The Two Faces of Postdate Pregnancies

Editor’s note: This article first appeared in Midwifery Today, Issue 101, Spring 2012
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Is expectant management a reasonable option for the postdate pregnancy of 42 weeks and beyond? The current medical approach in Canada in caring for a woman with a postdate pregnancy, defined as a pregnancy gestation beyond 41 weeks and 3 days, calls for careful observation and further testing while advocating labor induction. Homebirth is not recommended beyond 42 weeks gestation, and expectant management is rarely supported by obstetrical practitioners, including midwives and physicians. I conducted a careful analysis including current and dated medical research, observations made within a busy midwifery practice, an interview with a local midwife and my personal experience. The collective attitude regarding pregnancy duration beyond 40 weeks is shaping present obstetrical practices, and it does not appear to be based on current medical evidence or true informed consent.

As practitioners, it is our duty to examine the attitudes we have developed as well as the language and terminology we use. Our society defines a pregnancy with a gestation of 40 weeks plus 1 day as overdue. This notion is planted deeply in our culture with origins I was unable to unearth. Many factors come into play surrounding this issue, including some subjective considerations beginning with dating a pregnancy. Are all women the same and growing babies at the same rate? The widely accepted norm for a full-term pregnancy ranges from 37–42 weeks which is a five-week variance. According to one study of white mothers with an uncomplicated, spontaneous labor, researchers discovered that the median duration from assumed ovulation to delivery was eight days longer than the commonly used Naegele’s Rule (Mittendorf 1990). One stark observation that became clear to me while assisting at a busy, high-volume midwifery practice, was that mothers deemed to be at a certain gestation birthed babies whose gestational age did not always correspond with the known length of the pregnancy. For example, a woman determined to be 38-weeks pregnant at delivery had a baby with all the markers of a 40-week gestational age. Conversely, a pregnancy considered to be 42 weeks also resulted in a baby appearing to be 40 weeks. Such occurrences were not rare. Conception dates are ambiguous and often unknown.

In these circumstances practitioners tend to rely heavily on ultrasound as a way to establish a due date even though there is some controversy with the accuracy of ultrasound, not to mention the assumed dangers of exposing a young fetus to ultrasonic waves.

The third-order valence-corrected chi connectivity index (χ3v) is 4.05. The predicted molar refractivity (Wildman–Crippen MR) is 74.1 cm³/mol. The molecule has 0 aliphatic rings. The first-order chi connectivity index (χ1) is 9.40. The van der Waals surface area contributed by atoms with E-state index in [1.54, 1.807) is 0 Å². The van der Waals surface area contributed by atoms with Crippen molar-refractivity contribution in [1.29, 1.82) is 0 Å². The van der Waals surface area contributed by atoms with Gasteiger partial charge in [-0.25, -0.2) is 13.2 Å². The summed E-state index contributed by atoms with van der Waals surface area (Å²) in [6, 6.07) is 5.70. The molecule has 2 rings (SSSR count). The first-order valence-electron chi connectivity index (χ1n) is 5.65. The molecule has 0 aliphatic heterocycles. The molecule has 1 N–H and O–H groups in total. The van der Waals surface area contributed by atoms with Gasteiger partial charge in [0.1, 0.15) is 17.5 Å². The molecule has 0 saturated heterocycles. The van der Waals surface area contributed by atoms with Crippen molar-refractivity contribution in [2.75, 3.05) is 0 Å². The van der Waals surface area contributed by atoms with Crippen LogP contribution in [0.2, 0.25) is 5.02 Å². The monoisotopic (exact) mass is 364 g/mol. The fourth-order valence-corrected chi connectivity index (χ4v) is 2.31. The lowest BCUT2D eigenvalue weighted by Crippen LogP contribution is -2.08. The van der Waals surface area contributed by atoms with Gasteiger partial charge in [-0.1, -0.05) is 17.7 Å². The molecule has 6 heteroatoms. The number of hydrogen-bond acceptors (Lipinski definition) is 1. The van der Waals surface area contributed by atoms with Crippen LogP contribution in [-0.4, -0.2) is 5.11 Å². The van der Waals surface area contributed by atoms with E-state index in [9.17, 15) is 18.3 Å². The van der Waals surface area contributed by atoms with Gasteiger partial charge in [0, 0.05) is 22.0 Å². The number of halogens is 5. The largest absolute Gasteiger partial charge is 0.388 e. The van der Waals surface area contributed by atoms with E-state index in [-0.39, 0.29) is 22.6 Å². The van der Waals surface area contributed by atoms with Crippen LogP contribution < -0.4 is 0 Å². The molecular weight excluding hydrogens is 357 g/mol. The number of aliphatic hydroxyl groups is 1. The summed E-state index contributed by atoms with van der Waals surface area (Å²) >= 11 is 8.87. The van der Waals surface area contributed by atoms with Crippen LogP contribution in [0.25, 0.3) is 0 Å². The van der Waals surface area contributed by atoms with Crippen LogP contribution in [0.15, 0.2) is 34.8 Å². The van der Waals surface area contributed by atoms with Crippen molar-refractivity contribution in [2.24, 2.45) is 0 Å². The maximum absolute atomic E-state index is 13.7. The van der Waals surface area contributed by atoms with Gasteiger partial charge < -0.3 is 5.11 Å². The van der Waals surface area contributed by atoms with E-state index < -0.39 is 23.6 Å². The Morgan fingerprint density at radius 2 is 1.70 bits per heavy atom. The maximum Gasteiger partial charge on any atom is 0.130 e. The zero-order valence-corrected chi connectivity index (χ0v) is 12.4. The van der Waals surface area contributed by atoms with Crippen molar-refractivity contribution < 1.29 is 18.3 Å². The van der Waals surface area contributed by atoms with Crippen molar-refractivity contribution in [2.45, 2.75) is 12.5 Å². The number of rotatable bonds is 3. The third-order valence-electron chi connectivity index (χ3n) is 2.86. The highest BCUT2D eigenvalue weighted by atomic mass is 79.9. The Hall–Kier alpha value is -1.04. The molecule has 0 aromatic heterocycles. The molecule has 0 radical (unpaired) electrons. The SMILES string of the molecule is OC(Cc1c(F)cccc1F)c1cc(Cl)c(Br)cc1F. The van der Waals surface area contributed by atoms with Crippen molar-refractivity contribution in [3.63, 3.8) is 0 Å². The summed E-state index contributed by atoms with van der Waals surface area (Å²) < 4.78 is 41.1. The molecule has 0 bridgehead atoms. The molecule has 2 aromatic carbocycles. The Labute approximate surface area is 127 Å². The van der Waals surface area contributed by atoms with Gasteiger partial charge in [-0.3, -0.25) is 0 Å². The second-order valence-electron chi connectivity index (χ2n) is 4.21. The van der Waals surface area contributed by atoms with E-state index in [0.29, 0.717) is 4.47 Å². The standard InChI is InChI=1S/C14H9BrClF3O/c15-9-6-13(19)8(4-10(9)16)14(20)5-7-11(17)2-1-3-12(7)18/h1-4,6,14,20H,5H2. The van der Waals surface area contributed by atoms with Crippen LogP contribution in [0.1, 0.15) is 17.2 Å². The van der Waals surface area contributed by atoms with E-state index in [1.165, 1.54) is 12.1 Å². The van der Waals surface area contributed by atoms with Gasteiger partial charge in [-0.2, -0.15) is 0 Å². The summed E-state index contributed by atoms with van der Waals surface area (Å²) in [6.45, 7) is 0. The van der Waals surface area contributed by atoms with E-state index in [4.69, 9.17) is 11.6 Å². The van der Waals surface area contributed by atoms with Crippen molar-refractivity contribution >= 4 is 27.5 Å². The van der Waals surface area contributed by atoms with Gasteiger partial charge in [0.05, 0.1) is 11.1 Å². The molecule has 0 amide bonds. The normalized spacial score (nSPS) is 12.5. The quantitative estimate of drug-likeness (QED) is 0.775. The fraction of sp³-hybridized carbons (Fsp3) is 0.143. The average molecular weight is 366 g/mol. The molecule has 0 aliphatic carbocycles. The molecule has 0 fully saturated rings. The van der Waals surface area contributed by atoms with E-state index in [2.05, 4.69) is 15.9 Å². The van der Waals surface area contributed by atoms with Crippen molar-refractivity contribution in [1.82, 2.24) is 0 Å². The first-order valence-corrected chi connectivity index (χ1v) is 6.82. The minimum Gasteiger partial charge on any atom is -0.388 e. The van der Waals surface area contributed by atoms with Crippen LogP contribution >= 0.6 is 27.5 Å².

So what are legitimate reasons to intervene in a so-called postdate pregnancy? My research yielded conclusive reasons to avoid interfering with Mother Nature. In a study of 3914 births observed after 42 weeks, only two cases of perinatal death occurred (0.05%). The authors of this study concluded that it is not possible to give a specific gestational age at which uncomplicated pregnancy should be induced. They established that the larger the fetus, the larger the error in estimating fetal weight using biometry. In addition, two common methods of measuring amniotic fluid were examined, and neither accurately reflects the actual volume in prolonged pregnancy. They also stated that the main maternal complications that need to be excluded are carbohydrate intolerance and gestational hypertension. The recognition of Intrauterine Growth Restriction identifies the most important risk factor for adverse fetal and neonatal outcomes and should not be confused with small-for-gestational-age babies (Mandruzzato et al. 2010). These can be differentiated by following fetal growth throughout the pregnancy. According to this research, the accepted rationale for induction doesn’t hold weight. Does the placenta have an expiration date? There are reports of increased calcifications on some postdate placentas but no indication of fetal compromise in the well-nourished mother. There is an increased incidence of the presence of meconium-stained liquor but not with any significance to the newborn’s health. What about the notion of babies becoming too big to birth vaginally? There appears to be no basis to support that theory (Wennerholm et al. 2009).